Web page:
HONG KONG (Bloomberg): Cathay Pacific Airways Ltd is offering voluntary redundancy to staff including pilots, cabin crew and airport workers as it continues to struggle with a collapse in travel because of Covid.
The Hong Kong-based airline said operating conditions remain "incredibly challenging” and that the decision was based on requests from some employees. It expects no discernible improvement to operations in the short to medium term. The South China Morning Post reported earlier Wednesday (April 28) that Cathay had offered voluntary redundancy to pilots and cabin crew.
Cathay already cut 5,900 jobs in October, including some 600 pilots, and eliminated other vacant positions in layoffs that amounted to almost one-quarter of its total workforce. It reported a record loss of about HK$21.7 billion (US$2.8 billion) last year, shuttered regional airline Cathay Dragon and implemented a recapitalization plan to raise HK$39 billion to help it weather the crisis.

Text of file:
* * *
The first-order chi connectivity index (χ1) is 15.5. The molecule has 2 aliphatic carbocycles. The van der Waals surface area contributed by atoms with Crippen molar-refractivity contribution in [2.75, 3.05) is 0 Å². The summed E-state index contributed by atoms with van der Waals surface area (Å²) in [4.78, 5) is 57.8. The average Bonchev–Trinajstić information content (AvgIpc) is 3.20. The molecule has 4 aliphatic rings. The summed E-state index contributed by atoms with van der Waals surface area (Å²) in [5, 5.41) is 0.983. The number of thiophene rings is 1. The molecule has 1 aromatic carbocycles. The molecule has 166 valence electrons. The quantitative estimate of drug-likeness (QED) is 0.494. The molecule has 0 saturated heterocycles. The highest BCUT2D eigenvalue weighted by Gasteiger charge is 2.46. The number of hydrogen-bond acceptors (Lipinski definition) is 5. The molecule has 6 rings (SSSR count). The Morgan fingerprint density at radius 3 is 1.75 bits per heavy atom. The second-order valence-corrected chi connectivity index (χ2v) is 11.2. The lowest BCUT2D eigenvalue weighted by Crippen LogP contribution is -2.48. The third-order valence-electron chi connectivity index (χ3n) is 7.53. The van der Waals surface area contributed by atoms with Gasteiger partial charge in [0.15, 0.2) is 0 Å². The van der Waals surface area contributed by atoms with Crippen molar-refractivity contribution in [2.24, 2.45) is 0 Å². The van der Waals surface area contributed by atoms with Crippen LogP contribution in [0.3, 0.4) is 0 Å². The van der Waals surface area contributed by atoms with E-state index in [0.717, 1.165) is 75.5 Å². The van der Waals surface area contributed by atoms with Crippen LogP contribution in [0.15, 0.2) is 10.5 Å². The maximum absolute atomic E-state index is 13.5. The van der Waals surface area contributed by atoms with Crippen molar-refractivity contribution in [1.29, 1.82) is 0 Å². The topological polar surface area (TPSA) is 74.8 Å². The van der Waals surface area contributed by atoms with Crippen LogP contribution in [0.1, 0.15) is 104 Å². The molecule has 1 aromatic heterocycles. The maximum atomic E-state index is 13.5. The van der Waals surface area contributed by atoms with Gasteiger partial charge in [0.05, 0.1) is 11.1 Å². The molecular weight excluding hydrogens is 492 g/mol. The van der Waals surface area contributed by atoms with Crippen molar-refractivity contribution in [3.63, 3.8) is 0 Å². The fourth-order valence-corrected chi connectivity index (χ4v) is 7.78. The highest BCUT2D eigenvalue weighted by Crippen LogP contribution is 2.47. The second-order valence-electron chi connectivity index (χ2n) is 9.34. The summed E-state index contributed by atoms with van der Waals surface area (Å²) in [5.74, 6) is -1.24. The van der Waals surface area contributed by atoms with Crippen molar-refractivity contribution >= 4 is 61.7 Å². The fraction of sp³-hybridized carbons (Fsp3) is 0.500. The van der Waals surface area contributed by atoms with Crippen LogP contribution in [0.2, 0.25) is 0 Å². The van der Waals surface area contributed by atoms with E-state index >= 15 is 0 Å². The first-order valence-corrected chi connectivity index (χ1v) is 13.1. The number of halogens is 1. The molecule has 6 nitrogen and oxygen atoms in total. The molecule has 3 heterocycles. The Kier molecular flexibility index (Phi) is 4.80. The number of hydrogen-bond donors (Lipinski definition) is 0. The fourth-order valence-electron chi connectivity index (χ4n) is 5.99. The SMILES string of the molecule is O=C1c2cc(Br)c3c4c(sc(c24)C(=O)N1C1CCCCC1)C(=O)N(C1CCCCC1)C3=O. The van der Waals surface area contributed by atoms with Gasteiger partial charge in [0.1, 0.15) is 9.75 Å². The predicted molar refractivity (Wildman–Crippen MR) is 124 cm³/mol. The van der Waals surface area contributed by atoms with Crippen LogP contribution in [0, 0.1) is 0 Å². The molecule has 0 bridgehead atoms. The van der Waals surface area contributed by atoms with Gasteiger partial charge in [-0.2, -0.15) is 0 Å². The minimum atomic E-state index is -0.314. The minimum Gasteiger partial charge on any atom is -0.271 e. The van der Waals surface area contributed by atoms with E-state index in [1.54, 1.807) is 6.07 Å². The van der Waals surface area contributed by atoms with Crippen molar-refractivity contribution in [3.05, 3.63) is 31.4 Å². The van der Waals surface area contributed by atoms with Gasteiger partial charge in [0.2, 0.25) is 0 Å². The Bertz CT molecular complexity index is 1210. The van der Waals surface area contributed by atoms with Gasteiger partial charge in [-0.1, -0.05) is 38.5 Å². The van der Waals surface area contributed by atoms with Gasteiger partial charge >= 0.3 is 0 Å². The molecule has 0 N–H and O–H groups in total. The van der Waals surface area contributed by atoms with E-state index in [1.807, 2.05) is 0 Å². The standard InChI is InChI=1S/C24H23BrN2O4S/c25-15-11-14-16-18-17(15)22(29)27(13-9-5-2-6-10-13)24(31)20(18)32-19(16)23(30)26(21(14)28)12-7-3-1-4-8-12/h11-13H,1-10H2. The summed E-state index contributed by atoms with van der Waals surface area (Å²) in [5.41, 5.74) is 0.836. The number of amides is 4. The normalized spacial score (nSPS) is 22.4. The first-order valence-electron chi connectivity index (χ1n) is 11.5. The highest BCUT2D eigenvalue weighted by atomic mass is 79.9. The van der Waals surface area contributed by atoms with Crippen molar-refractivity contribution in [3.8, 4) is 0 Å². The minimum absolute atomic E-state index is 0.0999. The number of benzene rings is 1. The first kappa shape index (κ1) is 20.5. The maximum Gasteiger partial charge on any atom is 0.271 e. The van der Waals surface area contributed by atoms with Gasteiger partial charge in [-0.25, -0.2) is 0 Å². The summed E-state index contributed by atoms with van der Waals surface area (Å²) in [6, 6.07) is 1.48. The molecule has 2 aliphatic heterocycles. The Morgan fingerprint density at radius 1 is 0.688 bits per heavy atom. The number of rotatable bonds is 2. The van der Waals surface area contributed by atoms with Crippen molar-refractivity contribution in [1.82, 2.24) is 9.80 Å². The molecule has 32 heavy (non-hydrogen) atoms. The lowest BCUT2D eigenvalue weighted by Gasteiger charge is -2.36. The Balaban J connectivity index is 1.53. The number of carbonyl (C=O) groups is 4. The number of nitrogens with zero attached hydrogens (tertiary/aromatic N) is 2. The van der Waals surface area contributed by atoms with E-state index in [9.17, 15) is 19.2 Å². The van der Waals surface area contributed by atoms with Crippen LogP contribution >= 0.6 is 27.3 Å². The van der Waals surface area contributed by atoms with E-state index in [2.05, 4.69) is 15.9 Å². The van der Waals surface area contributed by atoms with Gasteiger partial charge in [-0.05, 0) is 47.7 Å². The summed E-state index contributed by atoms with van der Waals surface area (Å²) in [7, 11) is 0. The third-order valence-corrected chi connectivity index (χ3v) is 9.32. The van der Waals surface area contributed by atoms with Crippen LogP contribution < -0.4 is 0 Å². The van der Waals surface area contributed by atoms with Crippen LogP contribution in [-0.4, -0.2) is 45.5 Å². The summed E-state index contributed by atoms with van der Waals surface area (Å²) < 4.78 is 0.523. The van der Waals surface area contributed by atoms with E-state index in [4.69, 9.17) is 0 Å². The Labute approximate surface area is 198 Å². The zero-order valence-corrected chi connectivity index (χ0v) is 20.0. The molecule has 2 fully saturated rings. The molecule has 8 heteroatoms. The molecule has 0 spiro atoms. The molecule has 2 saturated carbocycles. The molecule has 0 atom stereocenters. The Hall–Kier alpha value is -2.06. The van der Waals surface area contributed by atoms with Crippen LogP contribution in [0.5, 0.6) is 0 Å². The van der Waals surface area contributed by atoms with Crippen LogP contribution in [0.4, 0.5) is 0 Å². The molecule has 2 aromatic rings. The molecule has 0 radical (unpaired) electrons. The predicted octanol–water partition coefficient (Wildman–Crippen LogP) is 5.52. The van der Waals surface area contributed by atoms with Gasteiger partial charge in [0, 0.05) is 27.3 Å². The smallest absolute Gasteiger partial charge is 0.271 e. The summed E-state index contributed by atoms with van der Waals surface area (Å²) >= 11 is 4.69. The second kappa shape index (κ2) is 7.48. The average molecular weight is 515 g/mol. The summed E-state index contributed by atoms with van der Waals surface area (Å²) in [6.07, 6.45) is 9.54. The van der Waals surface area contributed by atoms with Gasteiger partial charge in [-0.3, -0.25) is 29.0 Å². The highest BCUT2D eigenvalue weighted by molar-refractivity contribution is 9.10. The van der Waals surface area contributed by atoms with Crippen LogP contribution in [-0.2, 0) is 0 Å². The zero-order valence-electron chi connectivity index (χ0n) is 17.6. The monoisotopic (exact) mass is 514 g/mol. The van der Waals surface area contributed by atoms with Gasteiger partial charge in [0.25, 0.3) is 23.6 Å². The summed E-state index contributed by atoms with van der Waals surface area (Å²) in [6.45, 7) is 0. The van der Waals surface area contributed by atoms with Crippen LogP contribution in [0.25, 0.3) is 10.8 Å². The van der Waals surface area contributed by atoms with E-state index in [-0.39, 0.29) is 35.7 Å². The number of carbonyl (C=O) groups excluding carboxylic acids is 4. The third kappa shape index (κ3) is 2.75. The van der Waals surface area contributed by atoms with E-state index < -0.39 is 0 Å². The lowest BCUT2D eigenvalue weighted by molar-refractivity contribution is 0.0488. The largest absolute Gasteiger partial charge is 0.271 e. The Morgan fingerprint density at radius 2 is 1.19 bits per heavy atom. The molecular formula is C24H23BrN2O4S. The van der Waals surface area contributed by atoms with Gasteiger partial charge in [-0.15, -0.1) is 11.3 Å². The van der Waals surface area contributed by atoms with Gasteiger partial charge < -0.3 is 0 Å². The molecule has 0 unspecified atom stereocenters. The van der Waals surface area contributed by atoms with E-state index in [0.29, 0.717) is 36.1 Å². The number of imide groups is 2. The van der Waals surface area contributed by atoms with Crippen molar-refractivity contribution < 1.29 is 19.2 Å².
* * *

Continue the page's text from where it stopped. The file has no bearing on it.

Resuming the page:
Cathay Chairman Patrick Healy said last month that passenger capacity would be well below 50% of pre-pandemic levels in 2021.
With Covid restrictions still holding back international travel, Cathay has been operating at skeleton capacity for months, serving only 18 destinations in March, when it flew an average of 598 passengers a day.
A promising development came this week as the start date of a quarantine-free travel bubble with Singapore was set for May 26, although that will only lift Cathay’s traffic by as much as 3%, according to Bloomberg Intelligence analyst James Teo.